In 2007 Oregon set a 2020 greenhouse gas reduction goal that is almost 30% below today's levels. How do we get there? In October 2010 the Oregon Global Warming Commission unanimously adopted a roadmap of ideas.
Oregon Global Warming Commission members are noted with an asterisk.
(Revised Apr 28, 2008)
To work with state agencies, principally the Oregon Department of Transportation and the Oregon Department of Land Conservation and Develop.m.ent, to integrate greenhouse gas reduction goals adopted by the Oregon legislature in 2007 into state transportation planning and land use policies currently under develop.m.ent. These include the state transportation plan, the Governor’s Transportation Committee, and the “Big Look” review of Oregon’s land use planning system. More generally, the Committee will work with relevant state agencies, representatives of local government, and other stakeholders to develop transportation and land use policies designed to stop the growth of greenhouse gas emissions, and then reduce them over time, according to the specific goals set out by the Legislature in 2007: “to arrest emissions growth by 2010, reduce emissions 10% below 1990 levels by 2020, and reduce emissions at least 75% below 1990 levels by 2050.”
To work with state agencies, local governments, other relevant stakeholders, and the public to develop policies to reduce emissions from transportation and land use that are effective, economically efficient, equitable, flexible, and adaptable to a changing scientific, economic and technological landscape. To assure that the Committee accomplishes this work while respecting Oregon’s tradition of an open and public process.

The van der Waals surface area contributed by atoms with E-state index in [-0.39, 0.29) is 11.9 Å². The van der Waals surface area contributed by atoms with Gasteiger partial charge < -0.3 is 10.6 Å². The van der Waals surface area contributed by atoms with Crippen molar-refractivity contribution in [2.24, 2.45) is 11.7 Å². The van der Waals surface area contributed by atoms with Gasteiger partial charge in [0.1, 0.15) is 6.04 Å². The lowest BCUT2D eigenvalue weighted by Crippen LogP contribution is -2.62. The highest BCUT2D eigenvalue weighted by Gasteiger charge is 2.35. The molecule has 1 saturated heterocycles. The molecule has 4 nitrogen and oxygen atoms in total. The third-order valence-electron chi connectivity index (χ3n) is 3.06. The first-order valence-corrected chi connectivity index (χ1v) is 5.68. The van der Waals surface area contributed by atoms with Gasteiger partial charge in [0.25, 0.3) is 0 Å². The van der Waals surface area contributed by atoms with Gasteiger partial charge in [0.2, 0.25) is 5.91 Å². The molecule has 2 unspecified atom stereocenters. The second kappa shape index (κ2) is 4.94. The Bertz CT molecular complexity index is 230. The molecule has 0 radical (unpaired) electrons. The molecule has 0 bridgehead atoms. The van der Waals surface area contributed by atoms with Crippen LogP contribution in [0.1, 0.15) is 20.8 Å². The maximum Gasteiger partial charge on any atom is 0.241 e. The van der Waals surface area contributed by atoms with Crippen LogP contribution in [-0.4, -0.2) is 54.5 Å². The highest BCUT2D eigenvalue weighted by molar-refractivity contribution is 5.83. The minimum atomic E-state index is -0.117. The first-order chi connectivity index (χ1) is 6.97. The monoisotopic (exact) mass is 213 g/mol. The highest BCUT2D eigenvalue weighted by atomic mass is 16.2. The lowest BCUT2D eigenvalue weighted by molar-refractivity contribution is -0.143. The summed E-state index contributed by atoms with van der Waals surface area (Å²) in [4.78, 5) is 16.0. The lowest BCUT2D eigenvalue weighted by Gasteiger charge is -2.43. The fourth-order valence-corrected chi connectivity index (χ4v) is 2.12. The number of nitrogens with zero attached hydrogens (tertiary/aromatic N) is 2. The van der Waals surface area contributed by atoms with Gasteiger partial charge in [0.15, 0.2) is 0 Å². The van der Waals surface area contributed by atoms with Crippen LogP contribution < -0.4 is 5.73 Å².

To gather information and invite testimony that will aid the Committee in determining the impact of technologies, including but not limited to plug-in hybrid cars, all-electric cars, and renewable (low carbon) fuels, as well as the infrastructure necessary to take such technologies to scale, that will shape the transportation sector’s ability to reduce emissions over time. Invited testimony will include the use of modeling tools that incorporate these technological impacts into planning for emissions reduction efforts from transportation and land use policies.
To gather information and invite testimony regarding land use policy choices that are likely to play a role in reducing emissions, including integrating such policies with transportation planning. To gather data from other states, such as Washington, concerning vehicle miles traveled per capita, emission reduction goals, and the strategies developed for meeting them.
To work with the GWC Science and Technology Committee to identify adaptation policies and actions needed to allow Oregon’s transportation infrastructure to continue to function efficiently within predicted climate change para.m.eters. To identify the costs and benefits of such adaptations.